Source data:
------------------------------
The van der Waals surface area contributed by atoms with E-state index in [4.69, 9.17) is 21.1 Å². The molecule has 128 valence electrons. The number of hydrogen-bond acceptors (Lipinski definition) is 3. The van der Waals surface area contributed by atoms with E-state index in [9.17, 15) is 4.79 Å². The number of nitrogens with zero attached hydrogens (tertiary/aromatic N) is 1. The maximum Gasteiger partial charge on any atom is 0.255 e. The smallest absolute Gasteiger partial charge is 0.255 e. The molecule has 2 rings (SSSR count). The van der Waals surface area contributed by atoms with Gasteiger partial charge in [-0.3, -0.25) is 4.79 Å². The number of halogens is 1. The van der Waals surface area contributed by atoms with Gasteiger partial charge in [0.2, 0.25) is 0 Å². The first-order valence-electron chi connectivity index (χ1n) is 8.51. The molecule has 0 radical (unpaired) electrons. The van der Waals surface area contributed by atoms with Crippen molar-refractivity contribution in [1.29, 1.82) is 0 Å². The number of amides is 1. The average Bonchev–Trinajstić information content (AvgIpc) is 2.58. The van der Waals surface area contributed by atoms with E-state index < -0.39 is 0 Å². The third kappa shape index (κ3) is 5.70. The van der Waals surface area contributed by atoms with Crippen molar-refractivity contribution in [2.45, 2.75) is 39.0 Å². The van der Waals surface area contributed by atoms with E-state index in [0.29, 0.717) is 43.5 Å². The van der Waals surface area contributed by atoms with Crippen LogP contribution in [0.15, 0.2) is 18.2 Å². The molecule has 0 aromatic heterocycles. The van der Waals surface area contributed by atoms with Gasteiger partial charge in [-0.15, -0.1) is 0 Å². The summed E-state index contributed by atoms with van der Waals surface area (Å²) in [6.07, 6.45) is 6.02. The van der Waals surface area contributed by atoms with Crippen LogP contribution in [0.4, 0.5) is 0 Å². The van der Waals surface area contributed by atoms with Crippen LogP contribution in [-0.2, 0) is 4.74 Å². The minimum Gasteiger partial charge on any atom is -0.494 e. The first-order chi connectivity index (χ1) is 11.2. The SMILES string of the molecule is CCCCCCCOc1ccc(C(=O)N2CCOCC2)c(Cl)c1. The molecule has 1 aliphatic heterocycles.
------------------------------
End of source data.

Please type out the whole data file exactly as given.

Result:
The van der Waals surface area contributed by atoms with E-state index in [4.69, 9.17) is 21.1 Å². The molecule has 128 valence electrons. The number of hydrogen-bond acceptors (Lipinski definition) is 3. The van der Waals surface area contributed by atoms with E-state index in [9.17, 15) is 4.79 Å². The number of nitrogens with zero attached hydrogens (tertiary/aromatic N) is 1. The maximum Gasteiger partial charge on any atom is 0.255 e. The smallest absolute Gasteiger partial charge is 0.255 e. The molecule has 2 rings (SSSR count). The van der Waals surface area contributed by atoms with Gasteiger partial charge in [-0.3, -0.25) is 4.79 Å². The number of halogens is 1. The van der Waals surface area contributed by atoms with Gasteiger partial charge in [0.2, 0.25) is 0 Å². The first-order valence-electron chi connectivity index (χ1n) is 8.51. The molecule has 0 radical (unpaired) electrons. The van der Waals surface area contributed by atoms with Crippen molar-refractivity contribution in [1.29, 1.82) is 0 Å². The number of amides is 1. The average Bonchev–Trinajstić information content (AvgIpc) is 2.58. The van der Waals surface area contributed by atoms with E-state index < -0.39 is 0 Å². The third kappa shape index (κ3) is 5.70. The van der Waals surface area contributed by atoms with Crippen molar-refractivity contribution in [2.45, 2.75) is 39.0 Å². The van der Waals surface area contributed by atoms with E-state index in [0.29, 0.717) is 43.5 Å². The van der Waals surface area contributed by atoms with Crippen LogP contribution in [0.15, 0.2) is 18.2 Å². The molecule has 0 aromatic heterocycles. The van der Waals surface area contributed by atoms with Gasteiger partial charge in [-0.15, -0.1) is 0 Å². The summed E-state index contributed by atoms with van der Waals surface area (Å²) in [6.07, 6.45) is 6.02. The van der Waals surface area contributed by atoms with Crippen LogP contribution in [0.4, 0.5) is 0 Å². The van der Waals surface area contributed by atoms with Crippen LogP contribution in [-0.2, 0) is 4.74 Å². The minimum Gasteiger partial charge on any atom is -0.494 e. The first-order chi connectivity index (χ1) is 11.2. The SMILES string of the molecule is CCCCCCCOc1ccc(C(=O)N2CCOCC2)c(Cl)c1. The molecule has 1 aliphatic heterocycles.